Trawling through the web, and just a comment on an old posting from Jeff Jarvis about the time-value of news:
The half-life of news
“Reuters still gets high value out of its news in stages, turning this tidbit into a headline and a story and selling it as part of its financial data services and then its wires. It finally lands on Reuters’ web site, visible to consumers, where Reuters collects ad revenue directly. That, Glocer said, is about 2% of Reuters’ revenue.
Of course, one can’t view this timeline in isolation. The news is being spread in all kinds of vectors: other news organizations get it and it’s masticated and repeated in print (slow), on broadcast (faster), on websites (faster), by aggregators (faster), by conversation (aka Twitter – getting faster all the time). The faster that distribution is, the quicker news becomes knowledge and thus a commodity, the faster it loses its unique, saleable value. And that chain is getting only faster.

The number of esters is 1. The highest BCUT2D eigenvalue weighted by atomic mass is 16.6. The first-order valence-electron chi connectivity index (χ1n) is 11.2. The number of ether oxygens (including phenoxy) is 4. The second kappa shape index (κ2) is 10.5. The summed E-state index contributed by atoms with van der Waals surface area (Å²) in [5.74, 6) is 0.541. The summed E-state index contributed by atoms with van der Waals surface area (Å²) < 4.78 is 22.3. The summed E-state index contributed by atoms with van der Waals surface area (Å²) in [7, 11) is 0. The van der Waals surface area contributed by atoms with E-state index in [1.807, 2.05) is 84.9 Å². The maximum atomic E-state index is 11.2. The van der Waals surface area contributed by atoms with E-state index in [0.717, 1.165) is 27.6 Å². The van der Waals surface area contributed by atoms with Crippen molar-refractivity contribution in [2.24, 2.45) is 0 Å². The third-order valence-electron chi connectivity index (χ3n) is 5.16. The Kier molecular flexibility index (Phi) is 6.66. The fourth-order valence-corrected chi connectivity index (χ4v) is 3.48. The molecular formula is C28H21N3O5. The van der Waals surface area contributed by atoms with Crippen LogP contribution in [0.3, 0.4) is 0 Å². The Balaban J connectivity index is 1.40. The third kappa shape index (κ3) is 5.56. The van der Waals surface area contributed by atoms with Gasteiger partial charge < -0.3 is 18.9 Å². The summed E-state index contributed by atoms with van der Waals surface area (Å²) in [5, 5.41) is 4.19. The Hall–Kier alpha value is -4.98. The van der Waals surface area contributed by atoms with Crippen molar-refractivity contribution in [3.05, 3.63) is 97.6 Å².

And that, ladies and gentlemen, is one reason why trying to lock up the value of news behind a wall won’t work, in my estimation. “
Not to single out Jeff, because others do the same thing, but he misses the point by confounding “news” with journalism. Yes, there’s a lot of stuff that’s valuable the moment it comes out, and Reuters specializes in a lot of that. But there’s also potentially a lot of value in information over time – databases, archives, etc – that hasn’t yet been extracted.
As long as we focus on “news” as “immediate information about breaking events” we’re forcing ourselves into a cycle of faster-and-faster, and trying to derive value only from the short window when it’s exclusive. We should instead be focusing on how to extend the shelf-life – or “persistence” – of information, so we can spread the costs of content creation over that time, and its appeal to a broader base of users.